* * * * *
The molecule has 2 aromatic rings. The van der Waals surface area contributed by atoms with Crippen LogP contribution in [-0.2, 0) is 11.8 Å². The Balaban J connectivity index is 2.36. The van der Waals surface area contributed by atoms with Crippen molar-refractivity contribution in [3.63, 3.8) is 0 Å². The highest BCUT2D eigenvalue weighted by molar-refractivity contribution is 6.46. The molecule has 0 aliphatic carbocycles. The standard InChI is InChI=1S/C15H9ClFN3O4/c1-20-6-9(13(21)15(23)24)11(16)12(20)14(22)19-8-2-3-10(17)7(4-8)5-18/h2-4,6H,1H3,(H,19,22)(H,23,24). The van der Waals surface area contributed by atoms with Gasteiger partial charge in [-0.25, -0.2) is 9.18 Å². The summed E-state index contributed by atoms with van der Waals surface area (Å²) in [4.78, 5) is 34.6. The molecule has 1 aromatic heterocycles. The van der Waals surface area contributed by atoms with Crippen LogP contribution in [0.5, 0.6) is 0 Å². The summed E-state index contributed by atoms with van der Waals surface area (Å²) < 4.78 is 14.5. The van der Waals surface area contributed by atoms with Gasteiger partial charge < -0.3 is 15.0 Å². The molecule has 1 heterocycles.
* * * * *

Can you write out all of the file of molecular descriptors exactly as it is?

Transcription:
The molecule has 2 aromatic rings. The van der Waals surface area contributed by atoms with Crippen LogP contribution in [-0.2, 0) is 11.8 Å². The Balaban J connectivity index is 2.36. The van der Waals surface area contributed by atoms with Crippen molar-refractivity contribution in [3.63, 3.8) is 0 Å². The highest BCUT2D eigenvalue weighted by molar-refractivity contribution is 6.46. The molecule has 0 aliphatic carbocycles. The standard InChI is InChI=1S/C15H9ClFN3O4/c1-20-6-9(13(21)15(23)24)11(16)12(20)14(22)19-8-2-3-10(17)7(4-8)5-18/h2-4,6H,1H3,(H,19,22)(H,23,24). The van der Waals surface area contributed by atoms with Gasteiger partial charge in [-0.25, -0.2) is 9.18 Å². The summed E-state index contributed by atoms with van der Waals surface area (Å²) in [4.78, 5) is 34.6. The molecule has 1 aromatic heterocycles. The van der Waals surface area contributed by atoms with Crippen LogP contribution in [0.5, 0.6) is 0 Å². The summed E-state index contributed by atoms with van der Waals surface area (Å²) < 4.78 is 14.5. The van der Waals surface area contributed by atoms with Gasteiger partial charge < -0.3 is 15.0 Å². The molecule has 1 heterocycles.